Are you using Photoshop regularly for paint?

I was watching a photoshop tutorial today, and I saw some pretty awesome results from content aware fill for object removal (on still frames), and it got me wondering why I’m not jumping into photoshop to paint clean frames more often. I tend to just stick in flame and recursive clone it out, but I’m feeling like I wanna start building my photoshop chops up to use in conjunction with my flame work. Got me curious though, how many folks are bobbing in and out of photoshop to do paint work for still frames? I can recognize that in terms of handing off a setup, you’d need to make sure that painted still is easily accessible on whatever server and labeled as what it is, but dang, there’s cool stuff in there that makes me want to stop painting stills in flame.

When there is a DMP involved it breaks the Flame workflow anyway, so what’s the difference.

Yeah I haven’t kept up with all of the Adobe updates recently. It has some pretty cool features. Sucks when you are on linux but on a Mac jumping around is super simple.

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I’m on a mac and the jumping about part is what I love. “Hello Syntheyes, nice to see you again! Have you met flame? Of course! See you again soon friend!”

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BrittCiampa –

I don’t use Adobe’s tools because it doesn’t make sense for me to pay for a Creative Cloud subscription.

I use Affinity Photo or Affinity Designer for most of what I’d normally do in Photoshop or Illustrator. US$55 or so per application.

Affinity Photo has an inpainting brush that is very good. I first used it last week to remove a designer chair’s undercarriage (five spoke leg system) and replicate the carpet texture that the chair was sitting on.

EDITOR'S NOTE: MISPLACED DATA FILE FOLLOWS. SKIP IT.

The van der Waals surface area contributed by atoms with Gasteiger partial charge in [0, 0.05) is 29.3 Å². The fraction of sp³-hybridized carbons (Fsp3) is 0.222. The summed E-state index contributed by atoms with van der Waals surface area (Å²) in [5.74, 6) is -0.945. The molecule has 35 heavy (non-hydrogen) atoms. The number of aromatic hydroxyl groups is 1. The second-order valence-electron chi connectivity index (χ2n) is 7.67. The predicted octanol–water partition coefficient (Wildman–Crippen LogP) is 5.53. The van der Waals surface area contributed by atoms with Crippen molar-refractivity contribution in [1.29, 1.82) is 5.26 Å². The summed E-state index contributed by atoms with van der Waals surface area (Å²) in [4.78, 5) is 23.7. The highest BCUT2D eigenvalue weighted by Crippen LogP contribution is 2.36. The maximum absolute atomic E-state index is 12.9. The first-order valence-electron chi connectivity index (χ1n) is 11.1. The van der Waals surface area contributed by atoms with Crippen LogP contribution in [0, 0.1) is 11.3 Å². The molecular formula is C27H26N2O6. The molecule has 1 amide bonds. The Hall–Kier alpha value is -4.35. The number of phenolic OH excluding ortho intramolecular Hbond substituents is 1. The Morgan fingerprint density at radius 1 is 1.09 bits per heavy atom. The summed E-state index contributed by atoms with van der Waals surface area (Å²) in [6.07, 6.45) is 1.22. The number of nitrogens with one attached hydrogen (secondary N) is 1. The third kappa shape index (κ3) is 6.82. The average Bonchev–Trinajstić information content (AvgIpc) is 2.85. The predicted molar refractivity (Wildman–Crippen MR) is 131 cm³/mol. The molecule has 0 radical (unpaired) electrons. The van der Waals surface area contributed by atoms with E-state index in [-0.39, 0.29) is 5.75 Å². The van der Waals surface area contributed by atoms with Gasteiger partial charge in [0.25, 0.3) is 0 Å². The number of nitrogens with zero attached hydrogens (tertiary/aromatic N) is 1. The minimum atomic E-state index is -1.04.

This would have been a cloning nightmare in Flame’s Paint but I got to the 90% point in Affinity Photo in under ten minutes. Would PS’ content-aware fill have done better? Probably yes, but it’s nice to work with software that you only have to pay for a single time.

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I don’t use it for painting because it does not fit into my workflow. I might consider it if there were python hooks, but from what I have been led to believe in conversations with Autodesk peeps, that’s not going to happen. I might reconsider if a major portion of my job was creating hi rez matte paintings, but it’s way overkill for tv commercials. What I have done in the past is used it to clean up a lens flare that was moving across a face. I stabilized the flare, cropped the shot to just a few hundred pixels around the flare, exported as a tiff or exr sequence, (it was last year, I don’t exactly remember) created a photoshop action of selecting and removing using content aware on just one frame then automated the process across the whole sequence. It was a last resort and it worked way better than I thought it would. I then reloaded the sequence and dropped it back into the shot. I appreciate the efforts AD has put into incorporating photoshop into the timeline and batch workflow for tiles and graphics, but it would be nice if there could be a deeper connection. I believe the ball is in Adobe’s court right now, so good luck with that.

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Some of us have no choice. We get scads of elements from clients that are done in Illustrator and photoshop. We need to be able to make changes (and more often than not, fixes) and don’t have the time to wait for them to do it again, particularly when I can’t even make them understand that cmyk is not a viable format for television. A creative cloud license is indispensable for us.

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you can open and save psd files in affinity photo, it actually has more options than photoshop.

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:laughing:

Up there next to “can you send us a high-res still at 300 DPI”?

I 100% jump into photoshop regularly for all the content aware tools. Been using them since day 1. Saves a ton of time and gives a way better result.

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